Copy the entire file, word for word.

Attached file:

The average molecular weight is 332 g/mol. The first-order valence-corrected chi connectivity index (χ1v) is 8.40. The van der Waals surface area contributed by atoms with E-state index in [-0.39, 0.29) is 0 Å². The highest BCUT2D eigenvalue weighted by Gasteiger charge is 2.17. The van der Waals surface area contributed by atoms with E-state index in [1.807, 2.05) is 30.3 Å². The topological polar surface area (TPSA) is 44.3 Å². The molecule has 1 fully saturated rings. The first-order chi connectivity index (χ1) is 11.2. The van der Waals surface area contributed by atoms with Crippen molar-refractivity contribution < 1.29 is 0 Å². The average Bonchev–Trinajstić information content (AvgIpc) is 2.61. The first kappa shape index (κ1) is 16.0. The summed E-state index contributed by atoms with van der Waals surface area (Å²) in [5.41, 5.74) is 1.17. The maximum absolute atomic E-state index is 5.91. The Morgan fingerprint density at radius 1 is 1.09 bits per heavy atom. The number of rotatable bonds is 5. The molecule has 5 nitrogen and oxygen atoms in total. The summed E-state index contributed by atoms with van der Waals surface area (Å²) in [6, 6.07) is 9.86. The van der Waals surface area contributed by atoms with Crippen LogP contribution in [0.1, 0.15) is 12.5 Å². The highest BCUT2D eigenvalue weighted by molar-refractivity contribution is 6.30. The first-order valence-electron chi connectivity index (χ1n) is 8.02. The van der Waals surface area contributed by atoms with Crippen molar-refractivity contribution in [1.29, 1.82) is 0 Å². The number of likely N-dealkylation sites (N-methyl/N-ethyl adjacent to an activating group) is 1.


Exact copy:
The average molecular weight is 332 g/mol. The first-order valence-corrected chi connectivity index (χ1v) is 8.40. The van der Waals surface area contributed by atoms with E-state index in [-0.39, 0.29) is 0 Å². The highest BCUT2D eigenvalue weighted by Gasteiger charge is 2.17. The van der Waals surface area contributed by atoms with E-state index in [1.807, 2.05) is 30.3 Å². The topological polar surface area (TPSA) is 44.3 Å². The molecule has 1 fully saturated rings. The first-order chi connectivity index (χ1) is 11.2. The van der Waals surface area contributed by atoms with Crippen molar-refractivity contribution < 1.29 is 0 Å². The average Bonchev–Trinajstić information content (AvgIpc) is 2.61. The first kappa shape index (κ1) is 16.0. The summed E-state index contributed by atoms with van der Waals surface area (Å²) in [5.41, 5.74) is 1.17. The maximum absolute atomic E-state index is 5.91. The Morgan fingerprint density at radius 1 is 1.09 bits per heavy atom. The number of rotatable bonds is 5. The molecule has 5 nitrogen and oxygen atoms in total. The summed E-state index contributed by atoms with van der Waals surface area (Å²) in [6, 6.07) is 9.86. The van der Waals surface area contributed by atoms with Crippen LogP contribution in [0.1, 0.15) is 12.5 Å². The highest BCUT2D eigenvalue weighted by molar-refractivity contribution is 6.30. The first-order valence-electron chi connectivity index (χ1n) is 8.02. The van der Waals surface area contributed by atoms with Crippen molar-refractivity contribution in [1.29, 1.82) is 0 Å². The number of likely N-dealkylation sites (N-methyl/N-ethyl adjacent to an activating group) is 1.